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Do Hamstring Tendons Regenerate After ACL Reconstruction?

29 Oct 2015
Randall Cooper
You have to rob Peter to pay Paul, and if you need an Anterior Cruciate Ligament (ACL) reconstruction the surgeon will need to take donor tissue to make the ACL graft. For most, the choice of donor site graft tissue is either the hamstring tendons or the patella tendon. Both graft sites have their pros and cons, however the hamstrings are now used most often for first-time ACL reconstructions. Two tendons are harvested for a hamstring graft, the semitendinosus and gracilis tendons. But what happens to the tendons after they’re harvested? Do they grow back? Do you regain strength and function in those muscles again?

A systematic review was published in the American Journal of Sports Medicine last month which tackled those questions (2). The review pooled the data of 18 published studies and aimed to summarize whether the hamstring tendons do regenerate, the time course of regeneration, the loss of function of tendons that do not regenerate, and factors that may influence the process of regeneration.

The hamstring tendons in most cases do regenerate. Across the studies, the rate of regeneration varied between 50% to 100% for the semitendinosus tendon, and 46% to 100% for gracilis. The pooled, mean rate of regeneration after 1 year post ACL reconstruction was 79% for semitendinosus and 72% for gracilis.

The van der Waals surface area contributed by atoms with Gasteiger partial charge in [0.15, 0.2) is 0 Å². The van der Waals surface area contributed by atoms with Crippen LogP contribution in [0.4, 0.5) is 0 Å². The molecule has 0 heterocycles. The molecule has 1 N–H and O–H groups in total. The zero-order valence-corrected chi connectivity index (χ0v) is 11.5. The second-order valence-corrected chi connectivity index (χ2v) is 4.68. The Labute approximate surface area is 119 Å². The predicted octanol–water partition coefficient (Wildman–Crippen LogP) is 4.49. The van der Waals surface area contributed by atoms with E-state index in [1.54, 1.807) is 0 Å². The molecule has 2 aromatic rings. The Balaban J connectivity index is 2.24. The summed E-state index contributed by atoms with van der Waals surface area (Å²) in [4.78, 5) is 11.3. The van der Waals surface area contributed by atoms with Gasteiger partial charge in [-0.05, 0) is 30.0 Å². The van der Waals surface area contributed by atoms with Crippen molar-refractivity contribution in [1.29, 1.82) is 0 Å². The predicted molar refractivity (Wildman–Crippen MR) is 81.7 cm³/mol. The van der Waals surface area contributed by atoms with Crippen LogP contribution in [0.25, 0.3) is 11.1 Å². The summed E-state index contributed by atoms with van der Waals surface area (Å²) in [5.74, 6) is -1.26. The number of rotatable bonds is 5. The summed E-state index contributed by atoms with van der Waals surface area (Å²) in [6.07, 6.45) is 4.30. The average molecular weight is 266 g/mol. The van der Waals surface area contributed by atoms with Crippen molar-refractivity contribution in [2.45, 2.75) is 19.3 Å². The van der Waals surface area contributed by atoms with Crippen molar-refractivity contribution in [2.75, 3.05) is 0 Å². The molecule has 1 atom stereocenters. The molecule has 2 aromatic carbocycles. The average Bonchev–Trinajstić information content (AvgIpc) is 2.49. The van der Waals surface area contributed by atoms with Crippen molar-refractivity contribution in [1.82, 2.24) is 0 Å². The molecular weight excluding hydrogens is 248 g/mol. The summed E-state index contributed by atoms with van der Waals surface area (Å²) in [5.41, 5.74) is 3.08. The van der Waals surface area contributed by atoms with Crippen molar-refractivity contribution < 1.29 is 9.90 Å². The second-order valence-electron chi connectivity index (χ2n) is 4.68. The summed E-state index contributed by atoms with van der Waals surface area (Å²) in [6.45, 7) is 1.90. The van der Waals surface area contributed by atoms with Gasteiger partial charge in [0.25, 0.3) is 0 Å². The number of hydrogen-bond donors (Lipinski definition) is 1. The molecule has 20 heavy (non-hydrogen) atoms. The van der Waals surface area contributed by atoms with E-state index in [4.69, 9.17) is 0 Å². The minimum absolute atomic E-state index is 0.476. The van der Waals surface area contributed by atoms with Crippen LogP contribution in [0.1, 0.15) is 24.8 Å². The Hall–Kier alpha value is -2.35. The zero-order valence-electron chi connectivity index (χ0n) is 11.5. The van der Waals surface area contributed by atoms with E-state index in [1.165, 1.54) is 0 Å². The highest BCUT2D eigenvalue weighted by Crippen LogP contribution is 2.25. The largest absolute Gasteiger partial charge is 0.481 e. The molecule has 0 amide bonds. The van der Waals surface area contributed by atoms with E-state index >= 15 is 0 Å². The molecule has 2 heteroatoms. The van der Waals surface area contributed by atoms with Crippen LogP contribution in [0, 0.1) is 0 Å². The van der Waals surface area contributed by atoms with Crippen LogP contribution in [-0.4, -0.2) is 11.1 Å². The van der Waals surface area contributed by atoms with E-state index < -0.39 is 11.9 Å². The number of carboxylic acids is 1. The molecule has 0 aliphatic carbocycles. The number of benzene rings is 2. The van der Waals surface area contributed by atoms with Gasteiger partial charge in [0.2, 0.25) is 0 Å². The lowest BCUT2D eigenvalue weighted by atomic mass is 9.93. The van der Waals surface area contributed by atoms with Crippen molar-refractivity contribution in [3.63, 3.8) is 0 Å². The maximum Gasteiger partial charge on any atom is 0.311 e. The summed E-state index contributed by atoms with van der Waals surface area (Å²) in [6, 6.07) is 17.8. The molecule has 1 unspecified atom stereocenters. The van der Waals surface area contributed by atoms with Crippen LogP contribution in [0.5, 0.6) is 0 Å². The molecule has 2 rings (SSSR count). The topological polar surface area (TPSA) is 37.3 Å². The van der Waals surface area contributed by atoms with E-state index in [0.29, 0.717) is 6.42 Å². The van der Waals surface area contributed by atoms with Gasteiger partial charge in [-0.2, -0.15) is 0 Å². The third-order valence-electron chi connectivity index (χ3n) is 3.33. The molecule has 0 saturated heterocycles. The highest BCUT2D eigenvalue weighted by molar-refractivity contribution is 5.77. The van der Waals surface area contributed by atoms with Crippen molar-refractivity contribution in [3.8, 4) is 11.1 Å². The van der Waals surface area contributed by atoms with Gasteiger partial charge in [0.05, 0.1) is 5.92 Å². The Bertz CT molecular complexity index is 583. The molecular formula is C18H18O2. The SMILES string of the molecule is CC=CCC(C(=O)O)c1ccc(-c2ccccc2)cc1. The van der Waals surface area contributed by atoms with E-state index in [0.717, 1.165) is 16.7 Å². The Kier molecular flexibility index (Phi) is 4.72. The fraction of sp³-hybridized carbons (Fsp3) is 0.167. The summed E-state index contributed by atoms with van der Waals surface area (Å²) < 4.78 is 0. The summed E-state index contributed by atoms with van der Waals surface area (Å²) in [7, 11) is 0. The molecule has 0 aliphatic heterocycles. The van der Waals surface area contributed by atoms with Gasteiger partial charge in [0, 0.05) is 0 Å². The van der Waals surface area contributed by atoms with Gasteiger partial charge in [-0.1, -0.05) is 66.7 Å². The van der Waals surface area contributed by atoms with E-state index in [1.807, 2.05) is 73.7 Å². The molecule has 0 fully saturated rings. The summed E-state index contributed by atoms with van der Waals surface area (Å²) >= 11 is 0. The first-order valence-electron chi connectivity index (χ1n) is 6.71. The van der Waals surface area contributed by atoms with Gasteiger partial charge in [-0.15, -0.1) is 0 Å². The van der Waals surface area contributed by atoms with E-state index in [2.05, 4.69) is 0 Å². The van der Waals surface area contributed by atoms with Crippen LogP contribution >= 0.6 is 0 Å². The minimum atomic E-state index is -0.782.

Five studies included in the review assessed the rate of regeneration. Two of these studies reported no evidence of regeneration in the first 2-4 weeks, however the majority had regenerated at 6-9 months. Four of the studies found full regeneration after 1 year.

The review also looked at whether a patient’s sex, age, height, weight, or duration of immobilisation had an influence on regeneration of tendons. No significant differences were found.

Probably the most important point of discussion is whether or not regeneration of the tendons influences strength and function. Unfortunately there was conflicting findings across the studies. One study (3) reported that people without regenerated tendons had 4 times greater hamstring weakness compared with patients with both tendons regenerated. However other studies found no differences at all. Rehabilitation methods were not discussed in the review – something that may have a bearing on clinical outcome in each study.

For me, I can now safely assure my patients who undergone an ACL reconstruction with a hamstring graft that they have a 7/10 chance of their tendons regenerating. However from the results of this systematic review, there is no certainty that having tendons that regenerate have any positive or negative influence on a patient’s clinical outcome.


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1. Ahlden M, Samuelsson K, Sernert N, Forssblad M, Karlsson J, Kartus J. The Swedish National Anterior Cruciate Ligament Register: a report on baseline variables and outcomes of surgery for almost 18,000 patients. Am J Sports Med. 2012;40(10):2230-2235.

2. Mathijs A.M. Suijkerbuijk, Max Reijman, Susanne J.M. Lodewijks, Jorien Punt and Duncan E. Meuffels. Hamstring Tendon Regeneration After Harvesting: A Systematic Review. Am J Sports Med 2015;43(10):2591-2598

3. Choi JY, Ha JK, Kim YW, Shim JC, Yang SJ, Kim JG. Relationships among tendon regeneration on MRI, flexor strength, and functional performance after anterior cruciate ligament reconstruction with hamstring autograft. Am J Sports Med. 2012;40(1):152-162.

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